Copyright Infringement in India
Copyright laws grant the copyright holder certain exclusive rights, such as the right to reproduce, distribute, exhibit, or perform the protected work, as well as the right to create derivative works. Copyright infringement occurs when a copyright-protected work is used without the authorization of the copyright owner. We’ll look at copyright infringement in India in this piece.
Common Types of Copyright Infringement
Some of the most common types of copyright violation include:
- Making or letting for hire copies of copyrighted works for sale or hire.
- Permitting the performance of copyright-infringing works anywhere the works are performed.
- Distributing works that infringe on copyright.
- Copyright-infringing works are on display in a public exhibition.
- Importing works that infringe on copyright into India.
If a person or business engages in any of the activities, they may be prosecuted under India’s copyright laws.
How to Claim Copyright Ownership
Unless the contrary is shown, the name of the author or publisher that appears on copies of a literary, theatrical, musical, or artistic work is considered to be the author of the work.
Remedy for Copyright Infringement in India
Any person or company who infringes on a work’s copyright can be sued by the owner of the copyright. The copyright owner has the right to bring a civil remedies lawsuit in a court of competent jurisdiction and is entitled to injunctions, damages, and accounting. Furthermore, under the Copyright Act, no court lower than that of a Metropolitan Magistrate or a Judicial Magistrate of the First Class can try any offence.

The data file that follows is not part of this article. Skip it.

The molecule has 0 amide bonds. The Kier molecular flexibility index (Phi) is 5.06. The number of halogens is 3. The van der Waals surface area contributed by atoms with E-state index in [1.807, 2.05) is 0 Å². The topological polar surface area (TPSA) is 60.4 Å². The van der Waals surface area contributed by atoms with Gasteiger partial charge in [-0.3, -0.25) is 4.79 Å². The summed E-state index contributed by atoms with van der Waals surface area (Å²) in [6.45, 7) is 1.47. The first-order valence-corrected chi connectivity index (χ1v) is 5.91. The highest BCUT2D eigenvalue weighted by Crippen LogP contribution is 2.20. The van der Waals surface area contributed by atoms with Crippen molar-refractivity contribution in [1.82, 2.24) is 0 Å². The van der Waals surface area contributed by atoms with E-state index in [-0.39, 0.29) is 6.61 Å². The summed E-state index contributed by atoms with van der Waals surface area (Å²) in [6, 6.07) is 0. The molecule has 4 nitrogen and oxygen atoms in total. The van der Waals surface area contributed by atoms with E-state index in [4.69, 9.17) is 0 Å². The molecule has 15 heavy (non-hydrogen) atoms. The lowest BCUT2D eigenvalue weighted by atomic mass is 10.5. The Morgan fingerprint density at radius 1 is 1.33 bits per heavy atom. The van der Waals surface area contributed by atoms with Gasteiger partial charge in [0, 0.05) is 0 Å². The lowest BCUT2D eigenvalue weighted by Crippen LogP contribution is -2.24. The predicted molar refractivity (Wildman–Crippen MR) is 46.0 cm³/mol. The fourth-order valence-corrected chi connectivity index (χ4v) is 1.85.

In the case of copyright infringement by an artificial judicial person such as a private limited company or a limited liability partnership (LLP), the company and all persons who were in charge or responsible to the company for the conduct of the company’s business at the time the offence was committed would be prosecuted.
Criminal Prosecution for Copyright Infringement
Under the Copyright Act, every person who intentionally infringes or aids in the infringement of copyright in any work commits a criminal offence. In the instance of criminal copyright infringement, the minimum sentence is six months in prison and a fine of Rs. 50,000/-. A second and subsequent conviction carries a minimum sentence of one year in prison and a fine of Rs.1,000,000/-.
Copyright Infringement a Cognizable Offence
A police officer who has the authority to make an arrest without a warrant and initiate an inquiry with or without the consent of a court is said to have committed a cognisable offence. Copyright infringement is a punishable offence, and any police officer with the level of sub-inspector or higher can take all copies of the work, as well as all plates used to make infringing copies of the work, without a warrant, and bring them before a magistrate.
Rishiraj is a keen learner and eager to learn more about the financial world. As a content writer at Finaxis, he hopes to capitalise on his newfound inclination for technology and language.